At a mosque where the traumatised family of Abdul Mussavir and Shahzad Ali had gathered, people queued throughout the day to pay their respects to a household deprived of two sons. On the road in front of the red-brick building, Abdul Qadooth, the oldest brother, sobbed as friends embraced him.
A cousin said the family had not begun to come to terms with what had happened. "They are just in bits," he said. "They are broken. They cannot believe this could happen. A mother robbed of her two sons in one night."
Neighbours in the close-knit western suburb of Winson Green described the brothers as friendly, devout men always willing to help others. Shahzad had recently married and his widow, Khansa, is four months' pregnant.
People referred to him with respect as a hafiz – the term Muslims use for someone who has memorised the entire Koran. He also had a degree in business management from the University of Central England. Maz Mohammed, 40, described how the pair had gone out to protect the area from rioters. He said Mussavir – known locally as "Musi" – had many friends. "Every time you spoke to him his left hand would be going up and down, waving at all the people he knew," he said.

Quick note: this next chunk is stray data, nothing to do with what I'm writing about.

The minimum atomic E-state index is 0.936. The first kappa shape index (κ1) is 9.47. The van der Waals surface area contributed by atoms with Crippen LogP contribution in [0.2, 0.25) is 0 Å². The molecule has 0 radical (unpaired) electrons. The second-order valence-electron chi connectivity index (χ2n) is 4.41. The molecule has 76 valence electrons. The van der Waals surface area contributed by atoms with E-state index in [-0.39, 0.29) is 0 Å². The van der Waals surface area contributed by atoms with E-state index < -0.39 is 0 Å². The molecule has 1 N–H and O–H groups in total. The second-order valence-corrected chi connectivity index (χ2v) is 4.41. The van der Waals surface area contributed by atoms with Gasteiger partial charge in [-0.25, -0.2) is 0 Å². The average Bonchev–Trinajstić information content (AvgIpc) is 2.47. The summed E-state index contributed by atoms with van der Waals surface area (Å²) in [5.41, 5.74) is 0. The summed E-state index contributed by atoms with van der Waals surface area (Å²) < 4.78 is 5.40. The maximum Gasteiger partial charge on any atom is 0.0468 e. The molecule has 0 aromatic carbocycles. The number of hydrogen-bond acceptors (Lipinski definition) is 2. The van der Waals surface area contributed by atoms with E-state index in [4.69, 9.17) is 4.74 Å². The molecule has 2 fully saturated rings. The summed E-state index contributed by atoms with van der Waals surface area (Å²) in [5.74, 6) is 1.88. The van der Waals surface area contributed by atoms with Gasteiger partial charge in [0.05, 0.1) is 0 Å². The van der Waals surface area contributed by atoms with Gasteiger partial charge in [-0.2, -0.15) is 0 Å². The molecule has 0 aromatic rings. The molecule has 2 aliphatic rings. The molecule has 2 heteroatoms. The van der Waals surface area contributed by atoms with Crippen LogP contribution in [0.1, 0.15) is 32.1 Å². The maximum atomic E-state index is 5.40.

Haroon Jahan, the youngest of the three victims, was a promising amateur boxer who worked as a mechanic at a garage owned by Shahzad. Mussavir also worked part-time at the garage as well as driving a delivery van.
Haroon's father, Tariq, spoke to reporters on the steps of the family home which lies less than 40 yards from where he was knocked down. "Why, why?" he said. "I don't understand. We are here defending the community of all the problems that are going on in the country. He was trying to help his community. I can't describe to anyone what it feels like to lose your son."Reuse content